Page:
You have a full-time job that is not work from home/blogging or social media-related. I am at the office from 8:30-5:30 and by the time I go work out and I am home from the gym, it’s past eight and all I want to do is make a quick dinner and call it a night. On the weekends I am spending all my time with Stef because it’s the only time we see each other. Call me lazy (you totally can, there are bloggers with full-time jobs and children who consistently put out quality posts – it baffles me) but I just don’t know when I would create, make, photograph, and post all the yummy foods I’ve got floating around in this noggin’ of mine.
You eat the same things every day. One of the main reasons I decided to call it quits on the standard ‘post what you eat and talk about what your exercise was’-type of posts was because I am so boring. I eat the same foods basically every day (it takes me 10 minutes at Trader Joe’s to get my weekly groceries, it is that routine) and my workouts follow a pretty regular routine. If all I talked about on this blog were my daily eats and workouts, I could virtually copy and paste the same post every single day.You eat real sugar. I can’t tell you how many times I come across a recipe that has a sugar substitute I’ve never heard of. Between Truvia, Stevia, xylitol, erythtritol, Splenda, Sun Crystals, dessert starts to sound like a mad scientist’s lab. Monday I talked about my need for the ‘real thing’ when I’m eating foods. I use real egg and actual cheese and *gasp* sugar when I cook/bake and I don’t plan on changing that. Yes, I enjoy making healthy substitutions when it’s convenient and doesn’t change the taste (shout out to the magical baking substitute, Greek yogurt!), but most of the time it is better for me to eat a smaller amount of the real thing than try to fake it and feel unsatisfied. Some people can feel satisfied with fruit as dessert. I am not one of those people.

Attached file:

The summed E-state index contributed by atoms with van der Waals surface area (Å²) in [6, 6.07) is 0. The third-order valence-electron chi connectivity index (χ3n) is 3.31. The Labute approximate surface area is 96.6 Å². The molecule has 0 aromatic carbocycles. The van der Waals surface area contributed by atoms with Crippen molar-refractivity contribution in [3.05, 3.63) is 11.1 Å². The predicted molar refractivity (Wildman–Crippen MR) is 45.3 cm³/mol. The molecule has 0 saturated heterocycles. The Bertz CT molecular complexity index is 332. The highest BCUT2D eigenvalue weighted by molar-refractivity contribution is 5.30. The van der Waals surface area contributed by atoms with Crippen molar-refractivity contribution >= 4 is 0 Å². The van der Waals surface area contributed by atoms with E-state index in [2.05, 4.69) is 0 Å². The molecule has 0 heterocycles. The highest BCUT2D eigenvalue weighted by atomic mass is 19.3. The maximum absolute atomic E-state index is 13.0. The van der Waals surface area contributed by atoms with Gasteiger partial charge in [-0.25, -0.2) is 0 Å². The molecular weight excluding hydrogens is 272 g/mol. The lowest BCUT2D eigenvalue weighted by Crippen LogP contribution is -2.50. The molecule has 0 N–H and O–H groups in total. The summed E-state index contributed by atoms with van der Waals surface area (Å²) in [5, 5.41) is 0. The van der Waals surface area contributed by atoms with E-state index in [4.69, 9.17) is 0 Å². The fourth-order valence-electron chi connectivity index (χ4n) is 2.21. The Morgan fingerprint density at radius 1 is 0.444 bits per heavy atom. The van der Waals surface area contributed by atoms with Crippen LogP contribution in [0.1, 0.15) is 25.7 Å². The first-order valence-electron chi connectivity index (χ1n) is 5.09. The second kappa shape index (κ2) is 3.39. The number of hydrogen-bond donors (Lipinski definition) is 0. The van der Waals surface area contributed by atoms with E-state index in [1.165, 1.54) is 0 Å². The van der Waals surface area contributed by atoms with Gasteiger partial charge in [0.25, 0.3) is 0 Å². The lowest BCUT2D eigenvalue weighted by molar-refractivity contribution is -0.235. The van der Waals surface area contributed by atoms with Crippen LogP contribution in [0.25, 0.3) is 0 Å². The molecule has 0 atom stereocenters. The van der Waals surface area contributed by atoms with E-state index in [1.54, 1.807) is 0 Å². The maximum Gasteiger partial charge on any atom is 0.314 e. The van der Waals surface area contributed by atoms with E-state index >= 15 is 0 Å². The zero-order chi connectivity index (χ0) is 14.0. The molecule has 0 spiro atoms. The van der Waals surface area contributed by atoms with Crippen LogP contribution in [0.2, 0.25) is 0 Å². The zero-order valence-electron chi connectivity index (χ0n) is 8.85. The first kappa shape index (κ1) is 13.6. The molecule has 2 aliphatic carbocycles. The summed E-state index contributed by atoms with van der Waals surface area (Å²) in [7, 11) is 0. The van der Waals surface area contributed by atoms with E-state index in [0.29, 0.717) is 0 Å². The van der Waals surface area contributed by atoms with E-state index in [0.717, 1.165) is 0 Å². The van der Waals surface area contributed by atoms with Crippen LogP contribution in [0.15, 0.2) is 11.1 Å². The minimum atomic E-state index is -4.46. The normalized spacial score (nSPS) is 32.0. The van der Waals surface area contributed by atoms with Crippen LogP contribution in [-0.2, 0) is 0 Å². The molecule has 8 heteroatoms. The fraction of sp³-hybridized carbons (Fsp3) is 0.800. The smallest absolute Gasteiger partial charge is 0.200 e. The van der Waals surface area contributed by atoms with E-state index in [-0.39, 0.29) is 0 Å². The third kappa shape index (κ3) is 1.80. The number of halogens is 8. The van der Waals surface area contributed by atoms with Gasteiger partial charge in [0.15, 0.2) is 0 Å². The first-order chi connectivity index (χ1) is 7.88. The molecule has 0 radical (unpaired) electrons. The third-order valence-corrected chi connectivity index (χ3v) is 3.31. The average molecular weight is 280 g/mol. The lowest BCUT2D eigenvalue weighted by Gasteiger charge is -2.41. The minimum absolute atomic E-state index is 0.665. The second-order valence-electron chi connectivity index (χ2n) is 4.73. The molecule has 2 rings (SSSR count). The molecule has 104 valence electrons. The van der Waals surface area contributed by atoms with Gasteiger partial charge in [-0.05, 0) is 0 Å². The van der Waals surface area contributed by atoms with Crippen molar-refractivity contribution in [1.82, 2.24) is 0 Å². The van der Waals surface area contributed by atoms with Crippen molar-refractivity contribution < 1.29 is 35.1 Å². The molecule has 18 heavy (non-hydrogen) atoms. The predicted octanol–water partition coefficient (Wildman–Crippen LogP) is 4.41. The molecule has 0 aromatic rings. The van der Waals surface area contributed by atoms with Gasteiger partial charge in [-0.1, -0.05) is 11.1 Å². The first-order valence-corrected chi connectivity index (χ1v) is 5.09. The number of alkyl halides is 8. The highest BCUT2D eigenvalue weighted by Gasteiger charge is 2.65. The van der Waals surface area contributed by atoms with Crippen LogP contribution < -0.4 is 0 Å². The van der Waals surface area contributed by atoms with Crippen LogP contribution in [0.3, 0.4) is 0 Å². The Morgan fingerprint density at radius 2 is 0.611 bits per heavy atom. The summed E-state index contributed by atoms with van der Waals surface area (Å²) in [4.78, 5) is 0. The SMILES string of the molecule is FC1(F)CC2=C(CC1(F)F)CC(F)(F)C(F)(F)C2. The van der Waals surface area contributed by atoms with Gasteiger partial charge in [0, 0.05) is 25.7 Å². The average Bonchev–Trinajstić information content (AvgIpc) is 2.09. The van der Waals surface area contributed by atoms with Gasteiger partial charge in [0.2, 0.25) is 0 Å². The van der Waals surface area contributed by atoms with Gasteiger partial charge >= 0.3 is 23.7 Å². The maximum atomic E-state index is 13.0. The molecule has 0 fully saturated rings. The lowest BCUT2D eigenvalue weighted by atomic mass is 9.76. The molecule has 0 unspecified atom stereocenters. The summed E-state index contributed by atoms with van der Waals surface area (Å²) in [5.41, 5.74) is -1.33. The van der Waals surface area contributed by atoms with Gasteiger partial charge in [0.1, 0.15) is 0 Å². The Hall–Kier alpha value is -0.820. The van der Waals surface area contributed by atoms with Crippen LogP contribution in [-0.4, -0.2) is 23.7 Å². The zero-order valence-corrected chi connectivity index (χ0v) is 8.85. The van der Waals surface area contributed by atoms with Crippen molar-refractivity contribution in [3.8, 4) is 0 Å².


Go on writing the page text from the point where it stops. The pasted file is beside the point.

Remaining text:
You aren’t vegan/vegetarian/gluten-free/Paleo. This is not meant to bash on people who choose one of the aforementioned dietary lifestyles, especially if you suffer from Celiac or Crohn’s disease or IBS. I don’t think there’s anything wrong with not eating meat (I myself only eat meat when I’m out, I never buy it at home) or avoiding grains if that’s your cup of tea, but certain diets (read: gluten-free) are turning into the latest fad and it drives me crazy when people blindly adhere to a specific way of eating as doctrine, especially without doing their own research or seeing if it works for their body. Everybody and every body is different – don’t be a cookie cutter.